Look! It's Ron "STFU" Marz showing his keen political intellect once again:
The Koch Brothers are REALLY happy right now. That should make you REALLY uneasy. #SCOTUS— Ron Marz (@ronmarz) April 2, 2014
This is in response to a US Supreme Court ruling today basically affirming the Citizens United decision.
Of course, the stunted IQ of idiot Marz omits the fact that it certainly won't be only those dastardly Koch bros who will "benefit;" there's also a guy named George Soros. But since Ronnie agrees with his politics, that isn't worth mentioning. (But thankfully, several Twitter commenters did, with no reply from 'ol "STFU.") What's further amazing is that this decision (and the Kochs) are of such import; Boss Obama repeatedly lying to us day after day about virtually everything, IRS abuses, spying on American citizens ... these garner nary a mention from this pathetic blowhard.
Check out the quote from Kelly Sue DeConnick, writer of Captain Marvel and Pretty Deadly, made at the Emerald City Comicon:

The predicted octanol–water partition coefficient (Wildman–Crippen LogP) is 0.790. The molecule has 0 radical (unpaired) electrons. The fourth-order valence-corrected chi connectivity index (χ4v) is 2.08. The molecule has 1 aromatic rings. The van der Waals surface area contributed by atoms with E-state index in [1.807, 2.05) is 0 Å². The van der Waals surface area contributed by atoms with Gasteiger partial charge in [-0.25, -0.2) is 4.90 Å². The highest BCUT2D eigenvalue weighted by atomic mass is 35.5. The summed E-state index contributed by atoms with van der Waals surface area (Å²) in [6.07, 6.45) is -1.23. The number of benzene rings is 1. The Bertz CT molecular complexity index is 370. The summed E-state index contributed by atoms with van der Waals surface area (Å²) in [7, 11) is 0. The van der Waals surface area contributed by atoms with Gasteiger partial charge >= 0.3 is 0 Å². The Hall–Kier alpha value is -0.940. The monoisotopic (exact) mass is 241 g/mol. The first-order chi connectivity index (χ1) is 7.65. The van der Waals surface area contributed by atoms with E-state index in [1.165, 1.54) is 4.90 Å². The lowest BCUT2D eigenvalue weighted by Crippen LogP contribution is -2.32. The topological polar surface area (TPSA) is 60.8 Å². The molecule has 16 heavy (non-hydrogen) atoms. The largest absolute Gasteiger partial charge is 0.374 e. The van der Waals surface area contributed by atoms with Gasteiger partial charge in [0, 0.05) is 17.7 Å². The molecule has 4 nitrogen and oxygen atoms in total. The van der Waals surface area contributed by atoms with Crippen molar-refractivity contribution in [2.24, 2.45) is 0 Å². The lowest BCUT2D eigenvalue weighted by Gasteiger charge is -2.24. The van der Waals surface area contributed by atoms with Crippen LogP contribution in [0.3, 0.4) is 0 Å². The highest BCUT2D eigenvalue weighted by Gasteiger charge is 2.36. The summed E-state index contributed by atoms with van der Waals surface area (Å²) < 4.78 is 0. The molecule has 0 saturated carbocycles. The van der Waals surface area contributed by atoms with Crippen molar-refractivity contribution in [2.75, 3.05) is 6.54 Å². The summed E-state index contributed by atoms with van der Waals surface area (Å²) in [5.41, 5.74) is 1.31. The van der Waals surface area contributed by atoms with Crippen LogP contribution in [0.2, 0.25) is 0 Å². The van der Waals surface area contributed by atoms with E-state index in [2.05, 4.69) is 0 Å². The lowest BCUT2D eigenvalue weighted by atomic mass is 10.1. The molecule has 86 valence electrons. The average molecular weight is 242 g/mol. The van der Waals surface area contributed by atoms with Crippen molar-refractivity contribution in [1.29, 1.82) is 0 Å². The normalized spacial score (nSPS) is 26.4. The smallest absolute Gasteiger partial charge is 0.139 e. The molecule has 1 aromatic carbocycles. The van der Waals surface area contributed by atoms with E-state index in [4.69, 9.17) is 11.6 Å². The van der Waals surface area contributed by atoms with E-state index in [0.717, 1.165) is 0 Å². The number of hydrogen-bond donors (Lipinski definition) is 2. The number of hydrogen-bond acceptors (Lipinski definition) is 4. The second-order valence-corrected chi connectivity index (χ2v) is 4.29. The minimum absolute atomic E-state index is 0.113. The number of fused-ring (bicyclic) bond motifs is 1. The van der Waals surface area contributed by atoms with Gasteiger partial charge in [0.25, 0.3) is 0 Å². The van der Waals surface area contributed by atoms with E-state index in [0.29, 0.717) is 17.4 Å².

The message that we send when we don’t represent the broader culture in our stories is that ‘You are other.’ … As a community, as an organism, it is a thing that makes us ill. It is actually bad for us.
*Sigh* Of course, the clamor for "diversity" for folks like contemporary comics creators does not include political diversity. Or diversity of certain types of religion, like, say, Mormon. Are these folks "The Other," Ms. DeConnick? Am I, as a right-leaning comicbook fan, "made ill" by, the not only omission of [positive] role models, but the denigration of those like me in your medium's stories?
Like college/university "diversity," comicbook diversity is only concerned with skin hue and the "right" beliefs. Political ideology, and certain religions and ethnicities are exempt from the interminable demands for diversity. But for comicbook creators, maybe you should take a bit of advice from this commenter: Instead of a paroxysm over diversity, " 'the message we send' when publishers put out crappy comic books is that they don’t care about their characters and they don’t care about their readers."